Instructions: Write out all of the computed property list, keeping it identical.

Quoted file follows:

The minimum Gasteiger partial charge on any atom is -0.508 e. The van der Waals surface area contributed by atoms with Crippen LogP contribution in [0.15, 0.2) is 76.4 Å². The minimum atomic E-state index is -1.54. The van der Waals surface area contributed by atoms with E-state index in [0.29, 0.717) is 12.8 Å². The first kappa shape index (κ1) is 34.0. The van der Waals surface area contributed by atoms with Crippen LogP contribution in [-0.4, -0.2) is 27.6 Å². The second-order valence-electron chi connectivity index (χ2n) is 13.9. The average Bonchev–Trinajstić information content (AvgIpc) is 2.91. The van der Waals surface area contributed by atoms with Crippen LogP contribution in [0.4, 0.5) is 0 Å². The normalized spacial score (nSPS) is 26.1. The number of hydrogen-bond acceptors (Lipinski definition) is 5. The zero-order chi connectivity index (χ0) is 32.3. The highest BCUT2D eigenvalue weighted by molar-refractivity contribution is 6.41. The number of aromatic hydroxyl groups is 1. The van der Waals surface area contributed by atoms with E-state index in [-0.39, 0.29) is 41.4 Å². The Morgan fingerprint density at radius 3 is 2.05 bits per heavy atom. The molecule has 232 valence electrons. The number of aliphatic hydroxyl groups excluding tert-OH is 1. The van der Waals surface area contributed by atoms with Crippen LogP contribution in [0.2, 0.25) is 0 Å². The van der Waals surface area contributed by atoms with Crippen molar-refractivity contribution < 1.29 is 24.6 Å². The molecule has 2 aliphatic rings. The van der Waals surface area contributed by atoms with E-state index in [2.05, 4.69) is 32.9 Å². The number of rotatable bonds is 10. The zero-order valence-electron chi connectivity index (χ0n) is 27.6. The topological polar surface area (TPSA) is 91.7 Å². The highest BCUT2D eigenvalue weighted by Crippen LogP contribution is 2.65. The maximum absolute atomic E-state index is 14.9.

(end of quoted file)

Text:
The minimum Gasteiger partial charge on any atom is -0.508 e. The van der Waals surface area contributed by atoms with Crippen LogP contribution in [0.15, 0.2) is 76.4 Å². The minimum atomic E-state index is -1.54. The van der Waals surface area contributed by atoms with E-state index in [0.29, 0.717) is 12.8 Å². The first kappa shape index (κ1) is 34.0. The van der Waals surface area contributed by atoms with Crippen LogP contribution in [-0.4, -0.2) is 27.6 Å². The second-order valence-electron chi connectivity index (χ2n) is 13.9. The average Bonchev–Trinajstić information content (AvgIpc) is 2.91. The van der Waals surface area contributed by atoms with Crippen LogP contribution in [0.4, 0.5) is 0 Å². The normalized spacial score (nSPS) is 26.1. The number of hydrogen-bond acceptors (Lipinski definition) is 5. The zero-order chi connectivity index (χ0) is 32.3. The highest BCUT2D eigenvalue weighted by molar-refractivity contribution is 6.41. The number of aromatic hydroxyl groups is 1. The van der Waals surface area contributed by atoms with E-state index in [-0.39, 0.29) is 41.4 Å². The Morgan fingerprint density at radius 3 is 2.05 bits per heavy atom. The molecule has 232 valence electrons. The number of aliphatic hydroxyl groups excluding tert-OH is 1. The van der Waals surface area contributed by atoms with Crippen LogP contribution in [0.2, 0.25) is 0 Å². The van der Waals surface area contributed by atoms with Crippen molar-refractivity contribution < 1.29 is 24.6 Å². The molecule has 2 aliphatic rings. The van der Waals surface area contributed by atoms with E-state index in [2.05, 4.69) is 32.9 Å². The number of rotatable bonds is 10. The zero-order valence-electron chi connectivity index (χ0n) is 27.6. The topological polar surface area (TPSA) is 91.7 Å². The highest BCUT2D eigenvalue weighted by Crippen LogP contribution is 2.65. The maximum absolute atomic E-state index is 14.9.